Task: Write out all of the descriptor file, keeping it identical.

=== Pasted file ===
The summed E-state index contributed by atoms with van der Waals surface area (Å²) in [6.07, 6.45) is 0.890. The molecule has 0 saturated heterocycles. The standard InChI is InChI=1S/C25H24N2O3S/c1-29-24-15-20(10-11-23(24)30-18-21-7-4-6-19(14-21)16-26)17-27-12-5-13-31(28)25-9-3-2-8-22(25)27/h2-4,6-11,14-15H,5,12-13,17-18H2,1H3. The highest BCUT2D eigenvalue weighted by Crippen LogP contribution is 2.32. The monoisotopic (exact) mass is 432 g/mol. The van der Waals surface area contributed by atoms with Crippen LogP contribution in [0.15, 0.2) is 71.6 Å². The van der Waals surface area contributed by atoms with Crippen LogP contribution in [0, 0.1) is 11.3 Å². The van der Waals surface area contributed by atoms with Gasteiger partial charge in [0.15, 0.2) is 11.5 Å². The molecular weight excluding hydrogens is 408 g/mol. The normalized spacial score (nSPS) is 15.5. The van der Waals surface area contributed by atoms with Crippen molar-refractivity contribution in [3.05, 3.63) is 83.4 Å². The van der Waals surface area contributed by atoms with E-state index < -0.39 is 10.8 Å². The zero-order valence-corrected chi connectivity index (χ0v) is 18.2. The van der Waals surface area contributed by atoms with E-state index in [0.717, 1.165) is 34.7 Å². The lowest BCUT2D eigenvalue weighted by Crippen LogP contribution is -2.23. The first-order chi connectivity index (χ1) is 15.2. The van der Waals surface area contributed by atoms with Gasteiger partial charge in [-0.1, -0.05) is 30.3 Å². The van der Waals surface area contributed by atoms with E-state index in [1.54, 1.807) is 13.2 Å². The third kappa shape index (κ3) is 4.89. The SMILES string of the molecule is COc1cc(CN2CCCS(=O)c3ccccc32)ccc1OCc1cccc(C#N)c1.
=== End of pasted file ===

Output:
The summed E-state index contributed by atoms with van der Waals surface area (Å²) in [6.07, 6.45) is 0.890. The molecule has 0 saturated heterocycles. The standard InChI is InChI=1S/C25H24N2O3S/c1-29-24-15-20(10-11-23(24)30-18-21-7-4-6-19(14-21)16-26)17-27-12-5-13-31(28)25-9-3-2-8-22(25)27/h2-4,6-11,14-15H,5,12-13,17-18H2,1H3. The highest BCUT2D eigenvalue weighted by Crippen LogP contribution is 2.32. The monoisotopic (exact) mass is 432 g/mol. The van der Waals surface area contributed by atoms with Crippen LogP contribution in [0.15, 0.2) is 71.6 Å². The van der Waals surface area contributed by atoms with Crippen LogP contribution in [0, 0.1) is 11.3 Å². The van der Waals surface area contributed by atoms with Gasteiger partial charge in [0.15, 0.2) is 11.5 Å². The molecular weight excluding hydrogens is 408 g/mol. The normalized spacial score (nSPS) is 15.5. The van der Waals surface area contributed by atoms with Crippen molar-refractivity contribution in [3.05, 3.63) is 83.4 Å². The van der Waals surface area contributed by atoms with E-state index < -0.39 is 10.8 Å². The zero-order valence-corrected chi connectivity index (χ0v) is 18.2. The van der Waals surface area contributed by atoms with E-state index in [0.717, 1.165) is 34.7 Å². The lowest BCUT2D eigenvalue weighted by Crippen LogP contribution is -2.23. The first-order chi connectivity index (χ1) is 15.2. The van der Waals surface area contributed by atoms with Gasteiger partial charge in [-0.1, -0.05) is 30.3 Å². The van der Waals surface area contributed by atoms with E-state index in [1.54, 1.807) is 13.2 Å². The third kappa shape index (κ3) is 4.89. The SMILES string of the molecule is COc1cc(CN2CCCS(=O)c3ccccc32)ccc1OCc1cccc(C#N)c1.